i am working with a matrix manipulation program...consists of a matrix class and its member functions..
i have also overloaded << and >>...so dat dey can read and print d whole matrix at one statement..
the code of these overloaded operators is something like this..

// for >> (cin) :
istream& operator >> (istream &read, matrix &mat)
{
	for (int i = 0; i < mat.rows * mat.columns; ++i)
		read >> *(mat.element+i);
	return read;
}

// for << (cout) : 
ostream& operator << (ostream &print, matrix &mat)
{
	for (int i = 0; i < mat.rows; ++i)
	{
		for (int j = 0; j < mat.columns; ++j)
		{
			print << *mat.element << "  ";
			++mat.element;
		}
		print << endl;
	}
	mat.element -= mat.rows * mat.columns;
	return print;
}

here i have received the variable matrix1 by reference...in main() i have used a variable matrix1 which is passed as follows :
matrix matrix1;
cin >> matrix1;

now...my question is :
wat if i want to pass a pointer variable which should be received by a reference...smthing like this...

main()
{
   matrix *matrix2;
   cin >> matrix2; //i aint sure that this statement is right...it may be cin >> *matrix2...
}

the overloaded function for pointer thing is coded as follows :

for >> :
istream& operator >> (istream &read, matrix *&mat)
{
	for (int i = 0; i < mat->rows * mat->columns; ++i)
		read >> *(mat->element+i);
	return read;
}

// for << :
ostream& operator << (ostream &print, matrix *&mat)
{

	for (int i = 0; i < mat->rows; ++i)
	{
		for (int j = 0; j < mat->columns; ++j)
		{
			print << *mat->element << "  ";
			++mat->element;
		}
		print << endl;
	}
	mat->element -= mat->rows * mat->columns;
	return print;
}

however my problem is when i execute the program...then while taking input for a pointer matrix...it just reads one value instead of all the values..but doesnt even print that single value..
i think there must be bug in those overloaded functions used for pointer variable.. :(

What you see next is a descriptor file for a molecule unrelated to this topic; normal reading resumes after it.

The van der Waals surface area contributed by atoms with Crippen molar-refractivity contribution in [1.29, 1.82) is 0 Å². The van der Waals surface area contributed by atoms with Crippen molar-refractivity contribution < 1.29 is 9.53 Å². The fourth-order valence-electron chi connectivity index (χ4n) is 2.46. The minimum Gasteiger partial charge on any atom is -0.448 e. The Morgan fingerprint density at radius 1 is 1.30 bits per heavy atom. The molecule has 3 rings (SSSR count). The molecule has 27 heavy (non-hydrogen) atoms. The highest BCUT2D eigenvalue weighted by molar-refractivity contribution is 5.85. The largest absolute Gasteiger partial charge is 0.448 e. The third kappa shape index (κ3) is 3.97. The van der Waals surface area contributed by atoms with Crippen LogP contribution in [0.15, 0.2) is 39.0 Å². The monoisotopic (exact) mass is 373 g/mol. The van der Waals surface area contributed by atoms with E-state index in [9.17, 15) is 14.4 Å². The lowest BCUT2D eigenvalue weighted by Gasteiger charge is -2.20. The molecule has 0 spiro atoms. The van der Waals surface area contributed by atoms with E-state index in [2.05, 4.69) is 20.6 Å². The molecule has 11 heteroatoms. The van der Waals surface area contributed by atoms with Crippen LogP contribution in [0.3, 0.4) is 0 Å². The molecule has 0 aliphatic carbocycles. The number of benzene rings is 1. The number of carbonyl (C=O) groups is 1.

so please check out the functions and post the solution or your suggestions...

Its not necessary to pass those pointers by reference because the functions aren't changing them. Passing by reference in those functions does nothing more than bloat the code. Just pass the pointers instead.

>>++mat->element;
You don't want to do that. Do it like this:

for (int j = 0; j < mat->columns; ++j)
{
        print << mat->element[j] << "  ";
}

okkk...but i have one doubt...if i receive through a pointer i guess it wont create a copy...
and 2nd thing is i if i pass a pointer then i will have to receive it by a double pointer...else the change wont take place in the original pointer variable...
pls throw some light on this..

>> i if i pass a pointer then i will have to receive it by a double pointer...else the change wont take place in the original pointer variable...

No, it doesn't work that way. You don't need to change the pointer itself, only the array inside the class. I know below isn't exactly how you are using it but illustrates how to use a pointer object. Note that function foo() is not changing the value of the pointer so there is no need to pass the array pointer by reference.

int foo( int* array)
{
   for(i = 0; i < 10; i++)
      array[i] = i;
}

int main()
{
    int array[10] = {0}
    foo(array);
    cout << array[0] << "\n";
    return 0;
}

In this example, the array pointer DOES need to be passed by reference because function foo() is changing it

int foo(int **array)
{
    *array = new int[10];
    for(int i = 0; i < 10; i++)
       *array[i] = i;
   return 10;
}

int main()
{
   int *array = 0;
   foo( &array );
}
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